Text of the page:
Producing any type of food or beverage product likely involves heat treatment, which means the use of heat exchangers. Choosing the right heat exchanger, however, is highly dependent on the characteristics of the product – from its viscosity to the size of the particles. By matching the choice of technology to a specific application, it’s possible to achieve reliable and efficient heat transfer, which in turn ensures consistent product quality and helps to improve the overall efficiency of an operation.
Optimizing heat treatment to fit a product application is critical for ensuring food safety and quality – as well as for cost-effective and sustainable processing.
Reciprocal heat exchangers are suitable for viscous products which require gentle handling, while rotating is more suitable for products which benefit from vigorous handling or mixing. The type of heat exchanger will also be influenced by the rise of fall in temperature required and the heating or cooling medium employed.
While tubular heat exchangers are useful for many dairy product applications, some more challenging processes – such as pasteurizing or cooling thick, viscous, sticky or particulate products – require a more robust solution, such as scraped surface heat exchangers.
Scraped surface heat exchangers (SSHEs) typically consist of two key components within the tube: the scrapers and a scraper bar.
First, the scrapers work to constantly remove product from the tube surface to prevent the build-up of a fouling layer, which would otherwise reduce heat transfer.
Second, the scraper provides a mixing action within the product as it passes through the heat exchanger, ensuring that heating or cooling occurs evenly within the product. Many designs actually help push the product through the tube, ensuring even flow and heat transfer.
Because of the increased resistance within the tube, SSHEs can create much higher pressure drops than open tube heat exchangers. A higher-pressure drop means more pressure and energy is required to operate the equipment, and in some cases the higher pressure can create a shearing force which physically splits or damages the product.
SPX FLOW, Inc., Charlotte, NC, a provider of process solutions, released an updated version of its vertical scraped surface heat exchanger, the Waukesha Cherry-Burrell Votator II, in early 2023. The Votator has been on the market for about 20 years. The updated vertical Votator II offers dual lift capacity with controlled alignment to ensure efficient operation.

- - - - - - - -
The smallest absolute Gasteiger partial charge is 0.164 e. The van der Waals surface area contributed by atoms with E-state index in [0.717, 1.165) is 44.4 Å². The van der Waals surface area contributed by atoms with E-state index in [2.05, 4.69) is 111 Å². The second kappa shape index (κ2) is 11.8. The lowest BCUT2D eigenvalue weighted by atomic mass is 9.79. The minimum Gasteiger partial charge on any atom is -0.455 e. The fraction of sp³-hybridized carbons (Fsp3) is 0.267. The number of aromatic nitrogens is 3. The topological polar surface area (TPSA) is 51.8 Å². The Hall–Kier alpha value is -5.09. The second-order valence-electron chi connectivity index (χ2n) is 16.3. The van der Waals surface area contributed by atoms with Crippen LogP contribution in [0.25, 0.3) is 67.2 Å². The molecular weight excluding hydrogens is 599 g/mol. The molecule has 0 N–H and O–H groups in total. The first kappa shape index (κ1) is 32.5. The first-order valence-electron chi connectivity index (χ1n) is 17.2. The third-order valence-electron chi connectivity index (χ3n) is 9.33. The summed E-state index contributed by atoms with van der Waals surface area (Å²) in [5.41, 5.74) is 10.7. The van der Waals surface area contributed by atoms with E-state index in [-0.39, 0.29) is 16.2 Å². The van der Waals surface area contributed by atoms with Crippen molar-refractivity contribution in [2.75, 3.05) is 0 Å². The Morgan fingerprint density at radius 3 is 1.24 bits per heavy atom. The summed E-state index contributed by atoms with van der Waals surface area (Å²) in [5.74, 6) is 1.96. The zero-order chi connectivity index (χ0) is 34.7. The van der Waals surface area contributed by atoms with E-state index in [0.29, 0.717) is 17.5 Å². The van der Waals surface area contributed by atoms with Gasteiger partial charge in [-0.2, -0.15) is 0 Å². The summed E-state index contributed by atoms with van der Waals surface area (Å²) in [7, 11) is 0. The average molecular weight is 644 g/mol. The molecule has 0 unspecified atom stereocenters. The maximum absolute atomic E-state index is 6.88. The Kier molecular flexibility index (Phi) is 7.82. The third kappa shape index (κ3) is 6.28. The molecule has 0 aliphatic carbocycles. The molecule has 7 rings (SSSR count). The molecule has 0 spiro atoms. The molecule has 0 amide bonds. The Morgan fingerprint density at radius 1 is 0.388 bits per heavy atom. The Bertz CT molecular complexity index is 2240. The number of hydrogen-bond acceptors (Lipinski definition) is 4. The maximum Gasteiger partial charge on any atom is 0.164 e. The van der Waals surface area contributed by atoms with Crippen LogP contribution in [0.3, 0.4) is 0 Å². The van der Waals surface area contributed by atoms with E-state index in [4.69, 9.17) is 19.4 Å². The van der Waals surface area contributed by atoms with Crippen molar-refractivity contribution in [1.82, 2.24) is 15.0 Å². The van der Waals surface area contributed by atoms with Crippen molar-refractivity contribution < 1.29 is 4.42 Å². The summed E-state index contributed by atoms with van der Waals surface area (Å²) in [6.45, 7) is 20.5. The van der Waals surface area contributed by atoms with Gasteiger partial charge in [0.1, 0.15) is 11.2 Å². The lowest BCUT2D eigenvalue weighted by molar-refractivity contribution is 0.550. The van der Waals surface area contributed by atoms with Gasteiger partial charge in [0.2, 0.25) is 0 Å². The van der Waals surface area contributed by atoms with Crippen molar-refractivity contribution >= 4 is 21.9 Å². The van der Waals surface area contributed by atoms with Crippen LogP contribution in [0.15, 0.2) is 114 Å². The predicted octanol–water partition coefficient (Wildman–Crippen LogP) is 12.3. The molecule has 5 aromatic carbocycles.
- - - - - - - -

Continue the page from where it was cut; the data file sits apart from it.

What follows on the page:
“Food processors have very specific, rigid cleaning and inspection requirements, whether daily, weekly or monthly,” said Con O’Driscoll, global product manager for Dispersion Products, SPX FLOW. “We worked with our customers to hear their challenges and upgrade our equipment to make their work easier, quicker and safer.”
Improved components include alignment pins, guide rollers and a guidance system. These updates offer easier re-assembly operations and more efficient lifting and lowering.
“The options here fulfill many different industry requirements, applications and needs,” O’Driscoll said. “By ensuring that wide availability of options, from vertical to horizontal, the Votator II is built with versatility and durability in mind.”
Contherm scraped surface heat exchangers from Alfa Laval, Lund, Sweden, are also a solution for a range of applications. Each unit is engineered to handle viscous, heat sensitive, crystallizing or sticky products, as well as those with sensitive particulate matter.
The HRS Unicus Series from HRS Heat Exchangers, Atlanta, is designed to provide the improved heat transfer of a traditional SSHE, but with a gentle action to preserve the quality and integrity of delicate food products such as cheese, yogurt, ice cream and products containing whole pieces of fruits or vegetables.
The rotating scraping technology continuously removes fouling material during processing. With both single and double-wall scraped-surface heat exchangers, they have multiple applications. Gentle handling preserves the quality of shear-sensitive products while simultaneously providing high efficiency with a larger flow area and reduced pressure drop.
A number of different scraper designs have been developed over the years, meaning that every application, from processing curds to heating sauce, can be handled in the most efficient yet gentle way possible. Product type, capacity and the total cost are major factors for processors when considering the type of heat exchanger in which they choose to invest.